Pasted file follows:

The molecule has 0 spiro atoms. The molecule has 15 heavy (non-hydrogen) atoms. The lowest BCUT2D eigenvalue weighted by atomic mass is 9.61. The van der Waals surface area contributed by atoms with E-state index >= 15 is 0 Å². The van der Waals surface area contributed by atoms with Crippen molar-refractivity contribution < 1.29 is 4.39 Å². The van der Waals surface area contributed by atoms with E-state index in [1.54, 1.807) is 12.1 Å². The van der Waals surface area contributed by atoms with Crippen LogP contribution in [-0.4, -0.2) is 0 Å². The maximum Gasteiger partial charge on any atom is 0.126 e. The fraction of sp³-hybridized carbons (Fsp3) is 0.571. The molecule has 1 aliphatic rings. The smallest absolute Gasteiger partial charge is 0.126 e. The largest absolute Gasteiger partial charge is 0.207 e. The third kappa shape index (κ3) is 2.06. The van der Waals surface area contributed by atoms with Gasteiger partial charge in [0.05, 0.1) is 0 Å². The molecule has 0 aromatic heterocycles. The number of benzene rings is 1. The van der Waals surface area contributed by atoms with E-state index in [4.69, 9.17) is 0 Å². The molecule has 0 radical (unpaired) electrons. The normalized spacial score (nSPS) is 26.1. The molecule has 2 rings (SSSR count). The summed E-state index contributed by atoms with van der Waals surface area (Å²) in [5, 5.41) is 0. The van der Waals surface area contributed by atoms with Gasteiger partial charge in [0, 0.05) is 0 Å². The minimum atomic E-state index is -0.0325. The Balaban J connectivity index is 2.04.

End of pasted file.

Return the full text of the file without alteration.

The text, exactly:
The molecule has 0 spiro atoms. The molecule has 15 heavy (non-hydrogen) atoms. The lowest BCUT2D eigenvalue weighted by atomic mass is 9.61. The van der Waals surface area contributed by atoms with E-state index >= 15 is 0 Å². The van der Waals surface area contributed by atoms with Crippen molar-refractivity contribution < 1.29 is 4.39 Å². The van der Waals surface area contributed by atoms with E-state index in [1.54, 1.807) is 12.1 Å². The van der Waals surface area contributed by atoms with Crippen LogP contribution in [-0.4, -0.2) is 0 Å². The maximum Gasteiger partial charge on any atom is 0.126 e. The fraction of sp³-hybridized carbons (Fsp3) is 0.571. The molecule has 1 aliphatic rings. The smallest absolute Gasteiger partial charge is 0.126 e. The largest absolute Gasteiger partial charge is 0.207 e. The third kappa shape index (κ3) is 2.06. The van der Waals surface area contributed by atoms with Gasteiger partial charge in [0.05, 0.1) is 0 Å². The molecule has 0 aromatic heterocycles. The number of benzene rings is 1. The van der Waals surface area contributed by atoms with E-state index in [4.69, 9.17) is 0 Å². The molecule has 0 radical (unpaired) electrons. The normalized spacial score (nSPS) is 26.1. The molecule has 2 rings (SSSR count). The summed E-state index contributed by atoms with van der Waals surface area (Å²) in [5, 5.41) is 0. The van der Waals surface area contributed by atoms with Gasteiger partial charge in [0, 0.05) is 0 Å². The minimum atomic E-state index is -0.0325. The Balaban J connectivity index is 2.04.